Don’t know the test details but would assume it was Multifloral manuka.  Point is it was from the same site and had the same umf level as the previous season and many seasons prior to that and he was a loyal supplier.  This particular buyer is rather large and tends to be a price setter for all the other buyers around the country which is a bit scary if they all decide to follow their lead.  

Link to post
Share on other sites

19 minutes ago, Ted said:

Don’t know the test details but would assume it was Multifloral manuka.  Point is it was from the same site and had the same umf level as the previous season and many seasons prior to that and he was a loyal supplier.  This particular buyer is rather large and tends to be a price setter for all the other buyers around the country which is a bit scary if they all decide to follow their lead.  

For some reason there seems to be differences in nth and mainland prices other than very different Manuka honeys. 

Down here my personal and work sites test different every year. 

Umf from last season was 2.4. This season 6 on one of my local sites. 

As for this large buyer... I'd fish around and get a few prices. 

Things have definitely changed with testing no doubt about it.. my honey always made $20 Pre testing, last yrs uncertainty it made $12-14.. this yr I'm happy even with it just missing out on mono class. 

Cant work out why it's so different for you fellas north of the best island.. 

Link to post
Share on other sites

24 minutes ago, Stoney said:

For some reason there seems to be differences in nth and mainland prices other than very different Manuka honeys. 

Down here my personal and work sites test different every year. 

Umf from last season was 2.4. This season 6 on one of my local sites. 

As for this large buyer... I'd fish around and get a few prices. 

Things have definitely changed with testing no doubt about it.. my honey always made $20 Pre testing, last yrs uncertainty it made $12-14.. this yr I'm happy even with it just missing out on mono class.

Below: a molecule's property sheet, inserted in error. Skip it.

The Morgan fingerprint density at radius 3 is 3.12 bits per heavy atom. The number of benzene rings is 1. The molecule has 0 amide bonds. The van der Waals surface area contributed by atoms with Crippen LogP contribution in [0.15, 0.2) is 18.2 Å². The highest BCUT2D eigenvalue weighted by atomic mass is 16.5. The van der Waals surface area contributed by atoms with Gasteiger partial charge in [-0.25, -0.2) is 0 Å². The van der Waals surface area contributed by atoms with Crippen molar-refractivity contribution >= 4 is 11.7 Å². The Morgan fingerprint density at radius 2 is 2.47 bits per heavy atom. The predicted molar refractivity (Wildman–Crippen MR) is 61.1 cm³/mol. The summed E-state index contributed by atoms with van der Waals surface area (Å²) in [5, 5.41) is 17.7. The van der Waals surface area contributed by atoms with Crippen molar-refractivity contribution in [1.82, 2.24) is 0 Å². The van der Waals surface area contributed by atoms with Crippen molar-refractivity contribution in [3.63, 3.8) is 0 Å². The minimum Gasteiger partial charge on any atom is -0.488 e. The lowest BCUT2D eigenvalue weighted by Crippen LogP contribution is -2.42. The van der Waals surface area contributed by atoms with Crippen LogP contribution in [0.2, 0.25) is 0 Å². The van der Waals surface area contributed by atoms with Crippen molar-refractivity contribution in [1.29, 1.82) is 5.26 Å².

Cant work out why it's so different for you fellas north of the best island.. 

Your talking about Kapiti Island I presume???

Link to post
Share on other sites

1 hour ago, Ted said:

This particular buyer is rather large and tends to be a price setter for all the other buyers around the country which is a bit scary if they all decide to follow their lead.

That sort of arrangement cannot go on for ever.
 

Link to post
Share on other sites

to me this is just part of being a primary producer.  a lot of the honey buyers will no that there are people that need to sell so they see a better profit margin for them so they will bring the price down. it happen with farming all the time as soon as it gets dry or hints that it might get dry the works will bring the schedule back 20 cents.   

  • Like 2
  • Agree 1
Link to post
Share on other sites

i've also sold this year slightly better than last.

compensates for all the additional testing.

of cos the buyers know there is many desperate beekeepers out there and will use this as leverage. it's business after all.

but i also think a lot of money will have left the industry and was invested elsewhere.

the poofight about standards and the record  harvest - low last year would have done some damage in growing a solid "industry"but may have saved the bee from a far bigger disaster.